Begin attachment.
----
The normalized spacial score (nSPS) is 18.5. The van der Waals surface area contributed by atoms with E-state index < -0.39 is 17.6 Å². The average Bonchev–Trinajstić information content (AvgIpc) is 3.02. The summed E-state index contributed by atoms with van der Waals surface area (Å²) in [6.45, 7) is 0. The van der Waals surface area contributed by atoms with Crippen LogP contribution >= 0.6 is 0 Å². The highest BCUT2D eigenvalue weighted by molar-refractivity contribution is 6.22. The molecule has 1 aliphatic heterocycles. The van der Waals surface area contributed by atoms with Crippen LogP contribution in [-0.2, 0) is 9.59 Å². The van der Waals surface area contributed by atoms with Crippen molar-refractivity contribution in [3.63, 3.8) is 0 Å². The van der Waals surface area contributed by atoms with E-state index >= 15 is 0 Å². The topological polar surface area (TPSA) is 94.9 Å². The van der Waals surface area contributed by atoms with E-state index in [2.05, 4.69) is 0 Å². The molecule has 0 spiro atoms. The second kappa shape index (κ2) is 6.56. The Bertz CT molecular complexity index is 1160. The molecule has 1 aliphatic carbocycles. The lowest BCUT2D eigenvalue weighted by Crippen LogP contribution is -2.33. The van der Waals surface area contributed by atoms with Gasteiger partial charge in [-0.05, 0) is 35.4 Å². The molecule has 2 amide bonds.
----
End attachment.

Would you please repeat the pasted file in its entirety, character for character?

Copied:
The normalized spacial score (nSPS) is 18.5. The van der Waals surface area contributed by atoms with E-state index < -0.39 is 17.6 Å². The average Bonchev–Trinajstić information content (AvgIpc) is 3.02. The summed E-state index contributed by atoms with van der Waals surface area (Å²) in [6.45, 7) is 0. The van der Waals surface area contributed by atoms with Crippen LogP contribution >= 0.6 is 0 Å². The highest BCUT2D eigenvalue weighted by molar-refractivity contribution is 6.22. The molecule has 1 aliphatic heterocycles. The van der Waals surface area contributed by atoms with Crippen LogP contribution in [-0.2, 0) is 9.59 Å². The van der Waals surface area contributed by atoms with Crippen molar-refractivity contribution in [3.63, 3.8) is 0 Å². The van der Waals surface area contributed by atoms with E-state index >= 15 is 0 Å². The topological polar surface area (TPSA) is 94.9 Å². The van der Waals surface area contributed by atoms with E-state index in [2.05, 4.69) is 0 Å². The molecule has 0 spiro atoms. The second kappa shape index (κ2) is 6.56. The Bertz CT molecular complexity index is 1160. The molecule has 1 aliphatic carbocycles. The lowest BCUT2D eigenvalue weighted by Crippen LogP contribution is -2.33. The van der Waals surface area contributed by atoms with Gasteiger partial charge in [-0.05, 0) is 35.4 Å². The molecule has 2 amide bonds.